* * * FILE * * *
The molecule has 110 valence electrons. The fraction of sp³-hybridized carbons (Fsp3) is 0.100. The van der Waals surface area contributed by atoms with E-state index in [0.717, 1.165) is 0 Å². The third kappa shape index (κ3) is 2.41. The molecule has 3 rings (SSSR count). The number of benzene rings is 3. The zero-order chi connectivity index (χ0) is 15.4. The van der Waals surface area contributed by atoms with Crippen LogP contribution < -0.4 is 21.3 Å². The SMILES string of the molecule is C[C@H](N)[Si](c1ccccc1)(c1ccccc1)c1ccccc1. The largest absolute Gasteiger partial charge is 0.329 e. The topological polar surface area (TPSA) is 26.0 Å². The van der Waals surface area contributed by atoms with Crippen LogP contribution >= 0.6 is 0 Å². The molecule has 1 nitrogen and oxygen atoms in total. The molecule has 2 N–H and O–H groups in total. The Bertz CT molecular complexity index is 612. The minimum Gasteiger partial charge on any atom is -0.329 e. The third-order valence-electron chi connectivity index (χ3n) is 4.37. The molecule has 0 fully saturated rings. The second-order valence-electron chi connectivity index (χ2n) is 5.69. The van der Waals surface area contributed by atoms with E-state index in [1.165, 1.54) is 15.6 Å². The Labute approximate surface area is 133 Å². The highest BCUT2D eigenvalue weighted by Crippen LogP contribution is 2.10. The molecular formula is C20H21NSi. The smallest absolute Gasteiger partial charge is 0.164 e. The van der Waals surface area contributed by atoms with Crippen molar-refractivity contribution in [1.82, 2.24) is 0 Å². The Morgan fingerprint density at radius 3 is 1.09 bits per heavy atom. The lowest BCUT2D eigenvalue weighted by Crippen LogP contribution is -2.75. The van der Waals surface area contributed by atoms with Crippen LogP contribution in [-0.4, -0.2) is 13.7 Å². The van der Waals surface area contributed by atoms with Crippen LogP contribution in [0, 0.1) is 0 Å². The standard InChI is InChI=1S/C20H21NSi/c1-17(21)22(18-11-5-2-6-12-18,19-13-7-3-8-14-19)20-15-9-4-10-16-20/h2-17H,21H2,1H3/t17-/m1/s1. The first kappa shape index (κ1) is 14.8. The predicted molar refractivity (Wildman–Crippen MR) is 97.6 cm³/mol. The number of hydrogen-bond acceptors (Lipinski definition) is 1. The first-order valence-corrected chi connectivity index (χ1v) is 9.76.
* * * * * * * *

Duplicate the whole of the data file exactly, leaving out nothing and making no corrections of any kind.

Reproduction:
The molecule has 110 valence electrons. The fraction of sp³-hybridized carbons (Fsp3) is 0.100. The van der Waals surface area contributed by atoms with E-state index in [0.717, 1.165) is 0 Å². The third kappa shape index (κ3) is 2.41. The molecule has 3 rings (SSSR count). The number of benzene rings is 3. The zero-order chi connectivity index (χ0) is 15.4. The van der Waals surface area contributed by atoms with Crippen LogP contribution < -0.4 is 21.3 Å². The SMILES string of the molecule is C[C@H](N)[Si](c1ccccc1)(c1ccccc1)c1ccccc1. The largest absolute Gasteiger partial charge is 0.329 e. The topological polar surface area (TPSA) is 26.0 Å². The van der Waals surface area contributed by atoms with Crippen LogP contribution >= 0.6 is 0 Å². The molecule has 1 nitrogen and oxygen atoms in total. The molecule has 2 N–H and O–H groups in total. The Bertz CT molecular complexity index is 612. The minimum Gasteiger partial charge on any atom is -0.329 e. The third-order valence-electron chi connectivity index (χ3n) is 4.37. The molecule has 0 fully saturated rings. The second-order valence-electron chi connectivity index (χ2n) is 5.69. The van der Waals surface area contributed by atoms with E-state index in [1.165, 1.54) is 15.6 Å². The Labute approximate surface area is 133 Å². The highest BCUT2D eigenvalue weighted by Crippen LogP contribution is 2.10. The molecular formula is C20H21NSi. The smallest absolute Gasteiger partial charge is 0.164 e. The van der Waals surface area contributed by atoms with Crippen molar-refractivity contribution in [1.82, 2.24) is 0 Å². The Morgan fingerprint density at radius 3 is 1.09 bits per heavy atom. The lowest BCUT2D eigenvalue weighted by Crippen LogP contribution is -2.75. The van der Waals surface area contributed by atoms with Crippen LogP contribution in [-0.4, -0.2) is 13.7 Å². The van der Waals surface area contributed by atoms with Crippen LogP contribution in [0, 0.1) is 0 Å². The standard InChI is InChI=1S/C20H21NSi/c1-17(21)22(18-11-5-2-6-12-18,19-13-7-3-8-14-19)20-15-9-4-10-16-20/h2-17H,21H2,1H3/t17-/m1/s1. The first kappa shape index (κ1) is 14.8. The predicted molar refractivity (Wildman–Crippen MR) is 97.6 cm³/mol. The number of hydrogen-bond acceptors (Lipinski definition) is 1. The first-order valence-corrected chi connectivity index (χ1v) is 9.76.